`More Countries Voice Concern Over Adoption of Nutri-Score - Olive Oil Times

More Countries Voice Concern Over Adoption of Nutri-Score

By Paolo DeAndreis
Dec. 9, 2020 09:00 UTC

The debate over the pos­si­ble intro­duc­tion of a pan-European food label­ing sys­tem is ignit­ing, with the Czech Republic, Sweden, Greece and the United Kingdom becom­ing the lat­est coun­tries to come out and oppose the idea.

Whether or not Europe should adopt the French-born Nutri-Score FOPL (front-of-the-pack label), which was recently intro­duced in Germany and sev­eral other coun­tries, sits at the heart of the debate.

We believe more in regional labels with a com­mon ground.- Veronika Öhrvik, project man­ager, Keyhole FOPL

This label­ing sys­tem might dis­crim­i­nate against qual­ity food, food which is already labeled for its qual­ity and food that has the prop­er­ties and the com­po­si­tion spec­i­fied by the law,” the Czech Ministry of Agriculture said in a state­ment. And it does not take into account the daily con­sump­tion, which means that olive oil will not be clas­si­fied by Nutri-Score as a truly healthy food.”

The min­istry added that the Czech Republic would not adopt Nutri-Score on a nation­wide basis.

See Also:Spanish Producers Join Chorus of Concerns Over Nutri-Score

The well-known healthy qual­i­ties of olive oil are often cited by crit­ics of Nutri-Score as a rea­son not to adopt the FOPL sys­tem. Still, the International Olive Council (IOC) is work­ing with French author­i­ties to have olive oil marked as a high-qual­ity and healthy food by the FOPL.

According to the Spanish mag­a­zine Agrodiario, the IOC hopes to have extra vir­gin olive oil re-clas­si­fied with an A” — the health­i­est grade in the five-let­ter sys­tem.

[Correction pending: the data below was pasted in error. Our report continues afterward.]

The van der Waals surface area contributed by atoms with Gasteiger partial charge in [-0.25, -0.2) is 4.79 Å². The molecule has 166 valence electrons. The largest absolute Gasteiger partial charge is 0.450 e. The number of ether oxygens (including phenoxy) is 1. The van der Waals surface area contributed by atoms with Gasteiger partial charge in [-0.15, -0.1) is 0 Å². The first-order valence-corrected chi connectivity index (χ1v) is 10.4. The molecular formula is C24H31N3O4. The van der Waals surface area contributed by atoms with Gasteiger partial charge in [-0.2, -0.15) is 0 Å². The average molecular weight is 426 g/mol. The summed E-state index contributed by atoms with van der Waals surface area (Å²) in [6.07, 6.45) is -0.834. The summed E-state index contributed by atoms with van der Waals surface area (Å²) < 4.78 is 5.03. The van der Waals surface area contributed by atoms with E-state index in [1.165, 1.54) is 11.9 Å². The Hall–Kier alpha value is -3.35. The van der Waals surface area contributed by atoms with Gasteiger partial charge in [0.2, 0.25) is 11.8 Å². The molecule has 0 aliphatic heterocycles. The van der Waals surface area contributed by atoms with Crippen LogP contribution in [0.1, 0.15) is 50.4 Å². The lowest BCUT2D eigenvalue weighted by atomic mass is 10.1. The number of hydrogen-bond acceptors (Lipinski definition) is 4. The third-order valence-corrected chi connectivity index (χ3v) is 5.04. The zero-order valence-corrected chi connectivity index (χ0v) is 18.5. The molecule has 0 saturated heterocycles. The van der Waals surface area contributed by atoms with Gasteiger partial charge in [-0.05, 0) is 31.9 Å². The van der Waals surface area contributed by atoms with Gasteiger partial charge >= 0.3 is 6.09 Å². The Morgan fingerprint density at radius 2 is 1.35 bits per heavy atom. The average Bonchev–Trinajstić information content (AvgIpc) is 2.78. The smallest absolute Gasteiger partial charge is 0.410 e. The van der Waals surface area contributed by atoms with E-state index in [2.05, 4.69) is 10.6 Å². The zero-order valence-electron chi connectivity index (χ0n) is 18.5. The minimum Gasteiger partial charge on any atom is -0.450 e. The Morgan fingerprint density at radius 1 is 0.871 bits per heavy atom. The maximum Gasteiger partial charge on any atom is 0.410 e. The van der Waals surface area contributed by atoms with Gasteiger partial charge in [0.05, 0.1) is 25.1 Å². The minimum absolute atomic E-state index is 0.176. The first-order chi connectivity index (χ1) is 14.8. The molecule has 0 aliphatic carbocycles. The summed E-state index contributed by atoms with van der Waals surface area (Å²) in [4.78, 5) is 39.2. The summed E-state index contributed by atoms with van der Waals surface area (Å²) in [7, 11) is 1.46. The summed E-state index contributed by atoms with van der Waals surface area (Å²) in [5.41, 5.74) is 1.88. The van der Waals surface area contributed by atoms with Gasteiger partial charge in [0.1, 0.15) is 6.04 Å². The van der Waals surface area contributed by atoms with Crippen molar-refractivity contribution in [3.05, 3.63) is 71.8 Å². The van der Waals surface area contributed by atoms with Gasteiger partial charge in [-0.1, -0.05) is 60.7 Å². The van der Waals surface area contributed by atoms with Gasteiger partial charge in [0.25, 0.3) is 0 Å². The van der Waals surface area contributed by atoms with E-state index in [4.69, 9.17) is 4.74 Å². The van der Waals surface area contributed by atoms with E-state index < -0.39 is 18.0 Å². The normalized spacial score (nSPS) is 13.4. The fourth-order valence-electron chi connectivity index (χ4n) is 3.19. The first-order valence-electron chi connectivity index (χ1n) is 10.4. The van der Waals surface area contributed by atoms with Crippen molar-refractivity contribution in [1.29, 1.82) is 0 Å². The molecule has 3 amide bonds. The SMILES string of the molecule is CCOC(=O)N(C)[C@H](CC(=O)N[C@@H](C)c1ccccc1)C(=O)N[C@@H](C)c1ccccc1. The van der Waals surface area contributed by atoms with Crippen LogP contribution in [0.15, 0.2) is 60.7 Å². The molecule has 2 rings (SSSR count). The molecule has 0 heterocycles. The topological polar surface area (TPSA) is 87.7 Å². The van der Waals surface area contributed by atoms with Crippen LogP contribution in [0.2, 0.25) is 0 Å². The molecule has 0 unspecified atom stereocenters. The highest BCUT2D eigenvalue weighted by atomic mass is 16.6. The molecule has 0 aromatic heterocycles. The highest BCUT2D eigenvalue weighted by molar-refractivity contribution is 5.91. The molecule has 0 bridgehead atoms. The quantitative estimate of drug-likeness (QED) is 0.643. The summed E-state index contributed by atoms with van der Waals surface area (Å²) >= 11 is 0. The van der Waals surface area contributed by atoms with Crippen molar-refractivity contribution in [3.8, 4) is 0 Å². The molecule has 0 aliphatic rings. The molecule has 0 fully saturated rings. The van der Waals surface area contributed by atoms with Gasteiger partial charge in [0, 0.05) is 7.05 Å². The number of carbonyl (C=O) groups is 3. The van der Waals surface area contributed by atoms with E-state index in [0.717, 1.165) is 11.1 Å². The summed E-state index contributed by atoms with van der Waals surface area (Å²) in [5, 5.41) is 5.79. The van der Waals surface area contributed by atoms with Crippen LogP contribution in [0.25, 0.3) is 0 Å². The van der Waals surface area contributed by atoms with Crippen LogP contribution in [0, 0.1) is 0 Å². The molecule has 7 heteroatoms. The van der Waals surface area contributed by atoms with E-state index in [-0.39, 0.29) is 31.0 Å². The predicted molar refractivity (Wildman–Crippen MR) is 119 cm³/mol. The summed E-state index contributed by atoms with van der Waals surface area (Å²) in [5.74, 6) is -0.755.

Jaime Lillo, the deputy direc­tor of the IOC, said the orga­ni­za­tion is work­ing with sev­eral experts in the health sec­tor on a con­sul­ta­tive com­mit­tee to have olive oil be rec­og­nized, espe­cially extra vir­gin olive oil, as a rel­e­vant con­trib­u­tor to health.”

Lillo empha­sized how the cur­rent Nutri-Score clas­si­fi­ca­tion for extra vir­gin olive oil is wor­ry­ing.”

However, Serge Hercberg, a pro­fes­sor of nutri­tion at the University of Paris and head of the team that devised Nutri-Score, has pre­vi­ously refuted these claims and said the point of the FOPL is to com­pare the nutri­tional qual­i­ties of foods in the same cat­e­gory.


He main­tains that it is not meant to be the only fac­tor used by con­sumers in their pur­chase choices and, in a July 2020 inter­view with Olive Oil Times, said the algo­rithm used to cal­cu­late the scores was sci­en­tif­i­cally sound.

More than 40 stud­ies pub­lished in inter­na­tional peer-reviewed jour­nals have val­i­dated the algo­rithm under­ly­ing its com­pu­ta­tion,” he said.

In Greece, where author­i­ties have already expressed their con­cern about the pos­si­bil­ity of Nutri-Score being adopted by the European Union, new crit­i­cal voices have been raised.